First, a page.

Recently I was talking with a few friends at Microsoft.
They had all done something that might seem a little crazy.
They resigned from their current positions.
They moved on!
Prompting me to wonder…
When is the right time to move on?
Asking this question is important. It’s important to think about moving on. It’s important to know three things:
- Where you are today
- Where you want to be
- What you’re willing to do to get there
These sound pretty obvious. And, they are. You need to have a good feel for where you are. That shows situational awareness. You should have an idea of where you want to be. This can be 100% from your own mind, but it’s better if you can have some guidance from a few trusted advisors. And, finally, you should have a solid understanding of what you are willing to do in order to make your next transition.
I’m not suggesting you obsess about your next career move. However, I am suggesting you should know what you want to do… next.
Having a plan to move on may involve a very specific path. Some roles and some industries have stages for advancement. Whether or not your chosen career has a path or not isn’t critical. Just be aware of it and be prepared to plan for it.
The best way to predict the future is to create it.
~ Peter Drucker
In the modern work world there is a need to know where you are and where you want to be. This is driven as much by Gig Economy workers as it is by people working along the traditional career ladder. More and more in modern business workplaces roles are being created that have never existed – formally or informally. Be on the lookout for unfulfilled customer engagement opportunities. If you can become especially attuned to these unmet needs you will stand out in your career.
I’m sure we all know people that seem amazingly good at picking just the right role, at the right company, and at the right time. It’s an art and a skill that, truth be told, is combined with a little bit of luck.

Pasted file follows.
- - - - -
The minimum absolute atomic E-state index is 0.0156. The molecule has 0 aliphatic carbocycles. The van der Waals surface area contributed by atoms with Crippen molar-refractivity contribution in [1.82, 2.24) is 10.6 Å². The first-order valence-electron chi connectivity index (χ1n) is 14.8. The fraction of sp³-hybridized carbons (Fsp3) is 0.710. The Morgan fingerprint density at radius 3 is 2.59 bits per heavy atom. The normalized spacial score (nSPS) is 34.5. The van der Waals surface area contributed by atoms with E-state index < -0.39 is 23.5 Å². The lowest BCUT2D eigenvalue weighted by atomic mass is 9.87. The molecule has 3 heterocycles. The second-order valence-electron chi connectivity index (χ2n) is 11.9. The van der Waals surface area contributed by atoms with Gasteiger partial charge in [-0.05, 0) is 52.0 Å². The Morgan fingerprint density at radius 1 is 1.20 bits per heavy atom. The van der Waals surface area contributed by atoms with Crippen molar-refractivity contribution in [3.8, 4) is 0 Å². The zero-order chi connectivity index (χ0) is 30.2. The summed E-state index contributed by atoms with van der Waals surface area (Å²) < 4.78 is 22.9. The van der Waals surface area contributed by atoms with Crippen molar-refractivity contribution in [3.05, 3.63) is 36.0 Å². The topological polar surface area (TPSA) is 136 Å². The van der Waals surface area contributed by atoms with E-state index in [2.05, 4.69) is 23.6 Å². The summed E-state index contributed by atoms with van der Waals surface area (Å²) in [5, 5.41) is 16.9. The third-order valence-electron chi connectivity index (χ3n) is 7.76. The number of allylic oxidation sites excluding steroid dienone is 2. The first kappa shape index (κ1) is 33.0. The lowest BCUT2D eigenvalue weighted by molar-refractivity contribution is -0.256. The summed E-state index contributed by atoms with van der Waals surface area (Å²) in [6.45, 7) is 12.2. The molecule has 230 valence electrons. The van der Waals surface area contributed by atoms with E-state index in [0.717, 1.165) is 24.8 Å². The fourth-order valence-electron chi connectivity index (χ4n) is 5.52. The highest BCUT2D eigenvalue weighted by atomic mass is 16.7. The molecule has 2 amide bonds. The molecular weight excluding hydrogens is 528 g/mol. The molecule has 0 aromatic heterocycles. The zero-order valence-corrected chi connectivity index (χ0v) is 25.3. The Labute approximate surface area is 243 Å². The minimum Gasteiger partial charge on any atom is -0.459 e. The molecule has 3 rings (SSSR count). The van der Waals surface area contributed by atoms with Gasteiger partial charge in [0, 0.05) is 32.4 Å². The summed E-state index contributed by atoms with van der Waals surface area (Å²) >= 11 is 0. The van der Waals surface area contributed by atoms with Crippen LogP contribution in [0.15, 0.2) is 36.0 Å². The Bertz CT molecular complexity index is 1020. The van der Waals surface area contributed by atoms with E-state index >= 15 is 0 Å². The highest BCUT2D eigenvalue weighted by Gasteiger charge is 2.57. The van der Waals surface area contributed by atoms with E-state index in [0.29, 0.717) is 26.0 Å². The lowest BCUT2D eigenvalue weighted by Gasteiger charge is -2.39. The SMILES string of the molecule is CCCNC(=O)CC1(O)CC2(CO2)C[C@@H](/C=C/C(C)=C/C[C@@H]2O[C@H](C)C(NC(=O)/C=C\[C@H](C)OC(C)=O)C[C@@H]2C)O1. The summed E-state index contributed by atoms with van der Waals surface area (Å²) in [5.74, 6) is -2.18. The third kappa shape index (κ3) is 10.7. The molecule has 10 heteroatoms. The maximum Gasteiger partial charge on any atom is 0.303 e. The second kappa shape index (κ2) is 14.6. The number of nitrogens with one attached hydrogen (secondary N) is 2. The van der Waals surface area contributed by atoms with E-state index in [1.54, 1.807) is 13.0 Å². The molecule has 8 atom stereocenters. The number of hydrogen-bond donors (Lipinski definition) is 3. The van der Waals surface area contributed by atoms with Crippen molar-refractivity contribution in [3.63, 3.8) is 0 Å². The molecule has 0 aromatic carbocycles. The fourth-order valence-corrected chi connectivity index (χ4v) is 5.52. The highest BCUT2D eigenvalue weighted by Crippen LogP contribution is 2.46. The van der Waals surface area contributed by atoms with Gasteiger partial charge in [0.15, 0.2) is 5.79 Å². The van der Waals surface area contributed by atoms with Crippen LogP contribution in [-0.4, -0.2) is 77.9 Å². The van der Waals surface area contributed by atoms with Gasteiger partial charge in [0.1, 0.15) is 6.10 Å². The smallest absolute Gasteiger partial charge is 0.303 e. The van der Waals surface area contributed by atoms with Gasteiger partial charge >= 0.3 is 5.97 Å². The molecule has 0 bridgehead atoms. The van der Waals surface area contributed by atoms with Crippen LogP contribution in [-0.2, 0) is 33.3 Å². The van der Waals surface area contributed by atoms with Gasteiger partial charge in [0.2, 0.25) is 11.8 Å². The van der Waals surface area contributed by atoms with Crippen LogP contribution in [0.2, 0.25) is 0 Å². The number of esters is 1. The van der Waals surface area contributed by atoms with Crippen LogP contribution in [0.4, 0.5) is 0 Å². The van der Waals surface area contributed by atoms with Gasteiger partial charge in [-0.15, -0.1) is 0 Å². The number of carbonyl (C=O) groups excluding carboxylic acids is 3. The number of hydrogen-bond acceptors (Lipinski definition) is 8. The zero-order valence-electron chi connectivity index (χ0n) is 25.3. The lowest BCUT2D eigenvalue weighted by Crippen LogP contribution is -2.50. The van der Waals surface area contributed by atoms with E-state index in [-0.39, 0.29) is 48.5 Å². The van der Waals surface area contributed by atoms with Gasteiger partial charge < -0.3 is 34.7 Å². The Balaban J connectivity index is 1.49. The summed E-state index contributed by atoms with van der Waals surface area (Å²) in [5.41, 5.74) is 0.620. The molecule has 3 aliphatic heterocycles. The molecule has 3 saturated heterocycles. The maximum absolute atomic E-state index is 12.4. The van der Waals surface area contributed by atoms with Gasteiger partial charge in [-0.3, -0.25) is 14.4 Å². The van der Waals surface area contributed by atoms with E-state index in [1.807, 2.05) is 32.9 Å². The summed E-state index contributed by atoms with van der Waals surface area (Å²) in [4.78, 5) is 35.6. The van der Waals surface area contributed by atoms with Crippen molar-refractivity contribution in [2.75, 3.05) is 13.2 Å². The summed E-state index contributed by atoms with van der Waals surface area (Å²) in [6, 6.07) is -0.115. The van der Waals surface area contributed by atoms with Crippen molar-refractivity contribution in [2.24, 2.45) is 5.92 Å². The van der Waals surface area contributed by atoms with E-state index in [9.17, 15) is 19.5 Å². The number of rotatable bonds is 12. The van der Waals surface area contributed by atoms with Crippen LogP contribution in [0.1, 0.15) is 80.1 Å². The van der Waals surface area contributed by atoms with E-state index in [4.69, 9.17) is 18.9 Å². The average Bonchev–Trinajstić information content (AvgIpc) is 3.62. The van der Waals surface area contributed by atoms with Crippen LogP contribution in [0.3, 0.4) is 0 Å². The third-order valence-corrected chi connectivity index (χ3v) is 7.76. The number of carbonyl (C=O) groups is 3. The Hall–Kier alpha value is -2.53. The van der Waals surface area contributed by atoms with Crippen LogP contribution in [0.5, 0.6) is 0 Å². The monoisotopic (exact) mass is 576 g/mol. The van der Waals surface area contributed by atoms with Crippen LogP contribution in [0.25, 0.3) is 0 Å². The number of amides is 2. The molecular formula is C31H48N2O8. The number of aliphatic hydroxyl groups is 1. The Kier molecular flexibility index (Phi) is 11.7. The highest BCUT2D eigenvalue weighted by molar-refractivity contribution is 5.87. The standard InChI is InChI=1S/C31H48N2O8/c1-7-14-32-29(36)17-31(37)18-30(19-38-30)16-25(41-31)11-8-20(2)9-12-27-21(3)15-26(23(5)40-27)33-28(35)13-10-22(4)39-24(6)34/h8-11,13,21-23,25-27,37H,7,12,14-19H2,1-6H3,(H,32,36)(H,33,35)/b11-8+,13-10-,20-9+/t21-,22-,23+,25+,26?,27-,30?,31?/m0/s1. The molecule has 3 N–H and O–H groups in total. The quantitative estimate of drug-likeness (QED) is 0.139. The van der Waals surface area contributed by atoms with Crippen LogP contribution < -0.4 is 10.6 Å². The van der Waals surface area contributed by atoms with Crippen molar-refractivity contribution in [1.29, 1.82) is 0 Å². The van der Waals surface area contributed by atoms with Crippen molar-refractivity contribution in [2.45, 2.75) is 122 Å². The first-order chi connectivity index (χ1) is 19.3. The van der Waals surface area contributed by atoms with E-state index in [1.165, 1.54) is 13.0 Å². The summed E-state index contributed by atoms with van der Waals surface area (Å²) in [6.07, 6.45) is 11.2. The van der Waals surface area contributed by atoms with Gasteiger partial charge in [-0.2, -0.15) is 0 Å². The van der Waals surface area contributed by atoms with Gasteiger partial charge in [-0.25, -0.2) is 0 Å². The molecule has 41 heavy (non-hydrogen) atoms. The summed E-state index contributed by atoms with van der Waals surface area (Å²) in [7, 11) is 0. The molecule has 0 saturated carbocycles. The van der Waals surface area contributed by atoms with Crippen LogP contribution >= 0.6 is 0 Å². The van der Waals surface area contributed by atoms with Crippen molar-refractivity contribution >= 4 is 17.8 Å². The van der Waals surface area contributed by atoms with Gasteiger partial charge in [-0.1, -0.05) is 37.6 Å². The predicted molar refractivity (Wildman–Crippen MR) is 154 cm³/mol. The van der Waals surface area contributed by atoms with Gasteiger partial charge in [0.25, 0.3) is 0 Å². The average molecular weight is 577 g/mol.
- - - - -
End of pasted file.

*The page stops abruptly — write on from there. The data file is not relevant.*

So, how do you know?
Sometimes it’s not 100% within your doing to move on. However, you should always be thinking about what you want to do next. Whether in your current company, starting your own thing, or changing industries all together. Plan ahead and do your best to… know when it’s time to move on
Ultimately you should do what you came to do. Whether it’s a personal commitment on a handshake deal or a more formal 2 year apprenticeship.
When you do move on…
This might come across as a bit too “new age” oriented, but I believe people and companies will begin to pay more attention to the HOW you transitioned out of your last job as they do to the WHY. In these cases it will be as much about leaving the job, the program, the effort, and even the earth… a little better than when you arrived. Meaning, leave things better than when you arrived. If you can do this consistently you will stand out in your career.
One way to think about this is to Never Burn a Bridge
Making The Move
In order to make it easier to move on there are a few things you can do.
- Create a set of milestones – Put SMART goals around them
- Build a One Folder Hand Off plan
- And, Learn How You Can Say ‘No’ Like a Pro
One of the most important things to consider in a transition is that whatever you do will follow you. It will become part of your legacy and something that precedes you. It’s important to note that last point. You may be very interested in a new job or landing a new client, but one critical point to keep in mind is that you may not get a chance to tell your story. People will ask about you. It is incumbent upon you to make sure that story that precedes you is the one you want it to be.
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